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Miles short film review


Directed by: Christopher Sampson

Written by: Christopher Sampson

Starring: Nathan Draman, Jye Whatson, Madi Jennings

Poster for Miles showing characters, beach and sky.
Movie Poster for Miles

An emotional story about three youths, who go on a road trip together.

Michael (Whatson) and his girlfriend Ashley (Jennings) go on a journey in their car. Accompanying them is their friend Edward (Draman), who is a homosexual. They end up on an isolated beach, where they discuss their emotions. Michael has recently suffered a tragedy and his girlfriend and friend are supporting him and helping him cope. Apart from being romantically involved with Ashley, Michael is also attracted to Edward, who shares the same feelings for him.

Sampson's tale deals with themes of regret, love, loss, self-discovery, and homosexuality. It explores the relationship the three protagonists have with one another and it is clear that they care for each other. They are very kind and tender and appear concerned regarding the other person's issues. The film shows how supportive Edward and Ashley are towards Michael and it also suggests that Michael is struggling with his sexuality.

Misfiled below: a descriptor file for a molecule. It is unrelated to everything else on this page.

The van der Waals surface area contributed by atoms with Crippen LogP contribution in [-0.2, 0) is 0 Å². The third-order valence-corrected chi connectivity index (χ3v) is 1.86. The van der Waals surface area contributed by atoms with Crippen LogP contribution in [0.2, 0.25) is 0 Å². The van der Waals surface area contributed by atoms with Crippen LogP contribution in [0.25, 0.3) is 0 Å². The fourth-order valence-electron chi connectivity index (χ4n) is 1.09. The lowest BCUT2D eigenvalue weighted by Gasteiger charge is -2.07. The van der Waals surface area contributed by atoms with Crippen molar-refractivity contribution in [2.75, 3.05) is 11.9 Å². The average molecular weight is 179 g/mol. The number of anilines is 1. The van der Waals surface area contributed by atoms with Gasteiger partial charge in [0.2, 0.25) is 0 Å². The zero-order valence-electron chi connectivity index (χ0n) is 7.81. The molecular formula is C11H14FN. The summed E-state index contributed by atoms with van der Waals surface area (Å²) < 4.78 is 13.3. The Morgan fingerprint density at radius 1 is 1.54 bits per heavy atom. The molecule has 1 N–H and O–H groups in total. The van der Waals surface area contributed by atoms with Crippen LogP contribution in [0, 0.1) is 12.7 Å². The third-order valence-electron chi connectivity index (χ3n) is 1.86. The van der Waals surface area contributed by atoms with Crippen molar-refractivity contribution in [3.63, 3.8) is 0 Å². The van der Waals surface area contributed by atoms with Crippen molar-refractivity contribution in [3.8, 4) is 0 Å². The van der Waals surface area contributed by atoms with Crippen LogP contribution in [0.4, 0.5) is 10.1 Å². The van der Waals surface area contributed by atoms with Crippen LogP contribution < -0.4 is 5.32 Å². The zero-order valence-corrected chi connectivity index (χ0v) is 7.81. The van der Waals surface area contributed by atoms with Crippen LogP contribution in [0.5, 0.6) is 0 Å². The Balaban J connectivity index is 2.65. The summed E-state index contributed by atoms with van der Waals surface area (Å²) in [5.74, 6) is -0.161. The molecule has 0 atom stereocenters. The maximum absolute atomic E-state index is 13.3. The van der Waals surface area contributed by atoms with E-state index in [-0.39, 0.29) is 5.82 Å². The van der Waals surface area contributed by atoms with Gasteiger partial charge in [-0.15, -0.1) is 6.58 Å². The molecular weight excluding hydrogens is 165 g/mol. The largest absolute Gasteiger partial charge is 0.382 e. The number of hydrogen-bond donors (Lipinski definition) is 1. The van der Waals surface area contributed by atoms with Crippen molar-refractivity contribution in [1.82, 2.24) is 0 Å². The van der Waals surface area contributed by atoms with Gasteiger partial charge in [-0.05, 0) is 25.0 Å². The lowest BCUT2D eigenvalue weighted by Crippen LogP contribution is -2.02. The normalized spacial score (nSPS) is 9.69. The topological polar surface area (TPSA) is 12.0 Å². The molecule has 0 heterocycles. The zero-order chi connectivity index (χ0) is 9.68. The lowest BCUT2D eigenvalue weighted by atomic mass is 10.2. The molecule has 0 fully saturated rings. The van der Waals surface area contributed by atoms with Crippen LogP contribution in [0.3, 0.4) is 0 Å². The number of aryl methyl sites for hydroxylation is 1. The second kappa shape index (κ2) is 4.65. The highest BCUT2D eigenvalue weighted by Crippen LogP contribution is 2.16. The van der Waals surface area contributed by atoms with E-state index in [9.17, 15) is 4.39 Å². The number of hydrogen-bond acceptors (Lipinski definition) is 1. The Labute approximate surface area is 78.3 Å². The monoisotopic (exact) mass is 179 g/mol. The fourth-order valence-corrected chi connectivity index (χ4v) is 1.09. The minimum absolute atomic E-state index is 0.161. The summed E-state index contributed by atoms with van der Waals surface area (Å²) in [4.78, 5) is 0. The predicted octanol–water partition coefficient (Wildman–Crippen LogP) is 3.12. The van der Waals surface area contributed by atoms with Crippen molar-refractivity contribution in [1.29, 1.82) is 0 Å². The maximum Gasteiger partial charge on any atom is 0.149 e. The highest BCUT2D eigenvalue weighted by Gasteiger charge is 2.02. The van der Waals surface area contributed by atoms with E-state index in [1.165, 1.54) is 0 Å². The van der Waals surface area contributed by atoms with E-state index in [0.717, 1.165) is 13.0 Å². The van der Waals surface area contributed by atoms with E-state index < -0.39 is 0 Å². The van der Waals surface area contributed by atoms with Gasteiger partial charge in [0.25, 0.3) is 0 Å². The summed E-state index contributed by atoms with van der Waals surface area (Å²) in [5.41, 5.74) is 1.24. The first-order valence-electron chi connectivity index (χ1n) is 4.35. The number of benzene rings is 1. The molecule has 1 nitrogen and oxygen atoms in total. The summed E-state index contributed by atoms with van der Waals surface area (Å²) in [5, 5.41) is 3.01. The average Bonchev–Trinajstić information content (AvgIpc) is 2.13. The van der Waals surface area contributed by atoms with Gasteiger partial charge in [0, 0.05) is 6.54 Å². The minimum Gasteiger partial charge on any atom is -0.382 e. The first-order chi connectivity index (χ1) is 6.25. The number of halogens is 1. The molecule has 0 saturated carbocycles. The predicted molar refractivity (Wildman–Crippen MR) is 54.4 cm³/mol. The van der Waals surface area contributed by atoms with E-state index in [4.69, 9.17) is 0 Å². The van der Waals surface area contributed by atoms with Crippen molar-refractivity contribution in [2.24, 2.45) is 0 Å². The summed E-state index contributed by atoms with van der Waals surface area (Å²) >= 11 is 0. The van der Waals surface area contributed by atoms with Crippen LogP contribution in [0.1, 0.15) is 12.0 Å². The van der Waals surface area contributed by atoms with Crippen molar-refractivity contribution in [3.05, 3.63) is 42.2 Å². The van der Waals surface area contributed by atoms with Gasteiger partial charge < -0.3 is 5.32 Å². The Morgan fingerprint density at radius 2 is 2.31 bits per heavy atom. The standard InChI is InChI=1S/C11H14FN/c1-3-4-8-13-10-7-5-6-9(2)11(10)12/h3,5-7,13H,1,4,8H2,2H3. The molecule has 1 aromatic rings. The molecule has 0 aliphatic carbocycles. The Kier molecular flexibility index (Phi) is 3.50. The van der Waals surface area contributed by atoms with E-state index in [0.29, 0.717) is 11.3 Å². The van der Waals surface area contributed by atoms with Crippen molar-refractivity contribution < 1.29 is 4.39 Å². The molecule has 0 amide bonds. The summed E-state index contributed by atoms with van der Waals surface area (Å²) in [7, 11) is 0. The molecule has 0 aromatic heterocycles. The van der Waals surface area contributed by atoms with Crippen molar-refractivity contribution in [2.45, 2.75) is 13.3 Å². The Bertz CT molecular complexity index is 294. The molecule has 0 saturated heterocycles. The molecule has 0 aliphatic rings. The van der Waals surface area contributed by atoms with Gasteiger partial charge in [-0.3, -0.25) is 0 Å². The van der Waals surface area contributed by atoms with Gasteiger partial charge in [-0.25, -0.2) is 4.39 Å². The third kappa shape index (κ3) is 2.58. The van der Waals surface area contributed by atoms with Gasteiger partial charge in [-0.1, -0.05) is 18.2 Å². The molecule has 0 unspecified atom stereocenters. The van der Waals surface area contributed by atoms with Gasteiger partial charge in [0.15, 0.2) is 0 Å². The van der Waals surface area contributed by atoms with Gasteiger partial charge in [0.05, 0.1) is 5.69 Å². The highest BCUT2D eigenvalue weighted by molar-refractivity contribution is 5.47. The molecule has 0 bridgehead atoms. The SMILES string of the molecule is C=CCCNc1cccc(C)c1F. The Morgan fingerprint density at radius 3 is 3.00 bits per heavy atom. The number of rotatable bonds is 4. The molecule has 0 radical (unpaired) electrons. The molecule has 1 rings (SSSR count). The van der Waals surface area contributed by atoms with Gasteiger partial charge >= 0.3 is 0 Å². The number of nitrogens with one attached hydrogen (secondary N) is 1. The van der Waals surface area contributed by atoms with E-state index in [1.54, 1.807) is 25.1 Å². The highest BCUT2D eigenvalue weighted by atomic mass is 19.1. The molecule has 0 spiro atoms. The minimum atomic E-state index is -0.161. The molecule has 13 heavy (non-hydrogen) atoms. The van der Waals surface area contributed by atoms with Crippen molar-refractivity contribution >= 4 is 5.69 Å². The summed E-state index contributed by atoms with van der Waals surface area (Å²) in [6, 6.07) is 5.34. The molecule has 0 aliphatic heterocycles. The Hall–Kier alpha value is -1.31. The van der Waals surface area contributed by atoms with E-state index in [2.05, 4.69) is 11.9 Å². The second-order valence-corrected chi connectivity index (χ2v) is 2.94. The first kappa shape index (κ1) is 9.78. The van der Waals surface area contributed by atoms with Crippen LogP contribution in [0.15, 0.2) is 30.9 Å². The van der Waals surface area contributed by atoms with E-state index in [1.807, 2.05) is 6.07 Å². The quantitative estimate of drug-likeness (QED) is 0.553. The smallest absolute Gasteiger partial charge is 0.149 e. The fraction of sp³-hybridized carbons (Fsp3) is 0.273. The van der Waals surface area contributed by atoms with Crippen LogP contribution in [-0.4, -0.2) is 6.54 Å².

The three protagonists deliver strong and emotional performances. Jennings is sympathetic as Michael's partner, who cares deeply for him and wants to be there for him as he deals with his loss. Draman is great as a person who tries to be Michael's shoulder to cry on and at the same time he is in love with him and wants his feelings to be returned. And Whatson is terrific in his portrayal of a person, who is grieving and plagued by regrets.

The score is gentle and poignant and goes well with the film's tone. The soundtrack contains great songs, that add significant value to this project.

Director Sampson does a wonderful job, creating breathtaking establishing shots. He also wrote a moving screenplay, with dramatic scenes and engaging characters. The editing is well structured and there is a montage sequence that makes effective use of jump cuts, fast motion and fast cutting.

This short film shows how much people need each other. It also suggests that they should be open with one another and be who they want to be.



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